marriage is weak, reading erotica or viewing porn is not a good way to add some
2. Erotica and pornography promote a corrupted view of something God
designed as beautiful. Dr. Al Mohler, president of Southern Baptist
Theological Seminary, says it well:
understood and rightly ordered, marriage is a picture of God’s own covenantal
faithfulness. Marriage is to display God’s glory, reveal God’s good gifts to His
creatures, and protect human beings from the inevitable disaster that follows
when sexual passions are divorced from their rightful place.
physicality of the male and female bodies cries out for fulfillment in the
other. The sex drive calls both men and women out of themselves and toward a
covenantal relationship that is consummated in a one-flesh union. By definition,
sex within marriage is not merely the accomplishment of sexual fulfillment on
the part of two individuals who happen to share the same bed. Rather, it is
mutual self-giving that reaches pleasures both physical and spiritual.
A man who directs his sexual
drive toward the one-flesh relationship in marriage, Mohler writes, “is the perfect paradigm of God’s intention in
creation.” By contrast, a man involved with pornography subverts his sex drive
toward lust and self-gratification. “Rather than taking satisfaction in a wife,
he looks at dirty pictures in order to be rewarded with sexual arousal that
comes without responsibility, expectation, or demand.”
3. The particular
genre highlighted in Fifty Shades of Grey, BDSM, is even
worse. BDSM stands for bondage, dominance, sadism, and masochism.
These practices are the opposite of the “mutual self-giving” that should
characterize a holy, biblical sexual relationship in marriage.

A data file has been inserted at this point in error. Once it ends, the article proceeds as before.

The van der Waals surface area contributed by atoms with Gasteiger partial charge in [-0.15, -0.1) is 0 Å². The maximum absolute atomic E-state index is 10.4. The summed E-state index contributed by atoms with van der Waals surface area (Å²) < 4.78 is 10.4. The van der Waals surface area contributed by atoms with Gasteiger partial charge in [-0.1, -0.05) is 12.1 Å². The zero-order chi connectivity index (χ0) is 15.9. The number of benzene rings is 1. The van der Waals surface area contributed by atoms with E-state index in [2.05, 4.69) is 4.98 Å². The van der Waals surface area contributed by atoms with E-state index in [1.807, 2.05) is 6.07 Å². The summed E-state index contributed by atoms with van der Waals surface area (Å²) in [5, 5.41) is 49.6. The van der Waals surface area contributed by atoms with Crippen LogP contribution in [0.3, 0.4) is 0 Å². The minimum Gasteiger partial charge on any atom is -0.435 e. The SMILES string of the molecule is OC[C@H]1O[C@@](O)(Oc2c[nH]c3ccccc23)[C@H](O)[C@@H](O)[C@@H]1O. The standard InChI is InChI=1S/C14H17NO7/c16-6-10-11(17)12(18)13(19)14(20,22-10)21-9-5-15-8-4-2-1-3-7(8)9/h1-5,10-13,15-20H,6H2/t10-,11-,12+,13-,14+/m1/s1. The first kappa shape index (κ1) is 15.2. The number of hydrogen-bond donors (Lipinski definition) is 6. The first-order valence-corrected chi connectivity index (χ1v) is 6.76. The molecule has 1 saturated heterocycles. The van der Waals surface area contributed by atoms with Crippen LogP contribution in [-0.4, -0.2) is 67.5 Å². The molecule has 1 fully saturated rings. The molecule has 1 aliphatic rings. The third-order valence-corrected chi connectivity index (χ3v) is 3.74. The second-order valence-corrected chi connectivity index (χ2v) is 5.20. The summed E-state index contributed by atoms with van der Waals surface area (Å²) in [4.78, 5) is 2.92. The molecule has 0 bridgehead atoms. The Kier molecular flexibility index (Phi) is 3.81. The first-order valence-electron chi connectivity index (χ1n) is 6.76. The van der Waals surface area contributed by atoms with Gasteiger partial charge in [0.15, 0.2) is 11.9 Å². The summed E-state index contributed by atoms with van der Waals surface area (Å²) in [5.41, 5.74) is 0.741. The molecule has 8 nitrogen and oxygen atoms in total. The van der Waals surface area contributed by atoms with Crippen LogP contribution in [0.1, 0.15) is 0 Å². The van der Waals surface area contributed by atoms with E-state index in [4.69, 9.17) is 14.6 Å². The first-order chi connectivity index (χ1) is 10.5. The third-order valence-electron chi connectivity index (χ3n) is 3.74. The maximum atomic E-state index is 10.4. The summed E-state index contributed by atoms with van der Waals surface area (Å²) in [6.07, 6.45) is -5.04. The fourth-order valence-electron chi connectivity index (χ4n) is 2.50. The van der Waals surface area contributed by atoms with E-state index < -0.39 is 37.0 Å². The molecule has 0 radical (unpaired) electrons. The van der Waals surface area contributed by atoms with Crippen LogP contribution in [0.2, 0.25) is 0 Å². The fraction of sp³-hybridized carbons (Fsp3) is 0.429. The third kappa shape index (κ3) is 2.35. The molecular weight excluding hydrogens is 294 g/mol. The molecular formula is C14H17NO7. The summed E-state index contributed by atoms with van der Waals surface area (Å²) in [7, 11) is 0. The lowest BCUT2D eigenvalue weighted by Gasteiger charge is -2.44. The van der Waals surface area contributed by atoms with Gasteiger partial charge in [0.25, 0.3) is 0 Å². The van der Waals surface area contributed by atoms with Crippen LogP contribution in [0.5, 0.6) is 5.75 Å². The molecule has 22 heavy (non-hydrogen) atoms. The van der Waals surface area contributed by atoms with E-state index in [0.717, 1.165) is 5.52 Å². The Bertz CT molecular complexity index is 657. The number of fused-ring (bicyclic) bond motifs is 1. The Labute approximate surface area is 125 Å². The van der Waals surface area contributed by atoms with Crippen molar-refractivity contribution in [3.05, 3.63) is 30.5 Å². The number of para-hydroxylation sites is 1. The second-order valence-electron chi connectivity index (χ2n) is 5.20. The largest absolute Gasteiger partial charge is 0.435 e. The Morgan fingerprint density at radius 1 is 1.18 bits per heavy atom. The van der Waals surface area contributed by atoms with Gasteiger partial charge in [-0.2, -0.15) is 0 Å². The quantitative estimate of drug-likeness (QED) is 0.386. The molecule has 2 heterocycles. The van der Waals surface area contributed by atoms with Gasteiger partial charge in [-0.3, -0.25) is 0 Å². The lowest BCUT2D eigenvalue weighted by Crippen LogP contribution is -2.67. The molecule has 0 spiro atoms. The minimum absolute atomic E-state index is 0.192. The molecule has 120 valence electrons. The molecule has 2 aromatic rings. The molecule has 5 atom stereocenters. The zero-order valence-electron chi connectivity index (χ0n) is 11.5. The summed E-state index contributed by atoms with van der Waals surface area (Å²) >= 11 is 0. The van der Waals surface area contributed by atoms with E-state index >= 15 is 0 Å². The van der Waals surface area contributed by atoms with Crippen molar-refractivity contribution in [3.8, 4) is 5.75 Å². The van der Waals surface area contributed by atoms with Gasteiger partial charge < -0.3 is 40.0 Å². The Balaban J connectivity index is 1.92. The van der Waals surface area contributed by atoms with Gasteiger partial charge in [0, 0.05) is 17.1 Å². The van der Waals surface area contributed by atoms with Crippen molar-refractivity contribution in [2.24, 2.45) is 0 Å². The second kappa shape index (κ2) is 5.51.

4. The fact that a
book is fiction doesn’t negate the damaging consequences of reading it.
Words can penetrate your mind in negative ways just as images can. In
Philippians 4:8 the Bible tells us, “whatever is true, whatever is honorable,
whatever is just, whatever is pure, whatever is lovely, whatever is commendable,
if there is any excellence, if there is anything worthy of praise, think about
these things.” Can you truly do that while simultaneously reading this book?
5. You don’t need to
join every conversation. We like to think that teenagers are
particularly vulnerable to peer pressure, but sometimes I wonder if it’s just as
bad for adults. Think of what a mother tells her kids: “If all your friends
jumped off a cliff, would you do the same thing?” The same goes for friends
urging you to read erotica or look at pornography.
Is it good for your
“I’ve been studying what God
says about sexuality for 15 years,” writes Dannah Gresh in a blog post
titled, “I’m Not Reading Fifty Shades of Grey.”
According to Him, there is only one who should
stimulate sexual desire in me: my husband. Since that’s God’s plan for my
sexual desire, anything other than my husband creating arousal in me would be
missing the mark of God’s intention. (Translation: it is sin.) Jesus said it
this way: “You have heard that it was said, ‘Do not commit adultery.’ But I tell
you that anyone who looks at a woman lustfully has already committed adultery
with her in his heart.” The same is true of a woman looking at or reading about
Erotica, especially the genre involving bondage and sadism, easily leads to a
corrupted view of something God created as good within the context of marriage.
It sparks physiological reactions that require greater and greater levels for
fulfillment; it causes unhealthy comparison to a real-life spouse; and it leads
men and women to be preoccupied with sexual fulfillment at the expense of other
relationships, including their relationship with God.
So you’ve got to ask yourself: Is any of that good for your marriage?
My hope and prayer is that Christian women, when faced with the temptation of
a book like Fifty Shades of Grey, will “be watchful” and “stand firm in
the faith.” Don’t fall into the same trap as men do with pornography.
Used with permission of FamilyLife, a ministry of Cru (the name of Campus
Crusade for Christ in the U.S.), www.familylife.com. Copyright © 2012 by
FamilyLife. All rights reserved.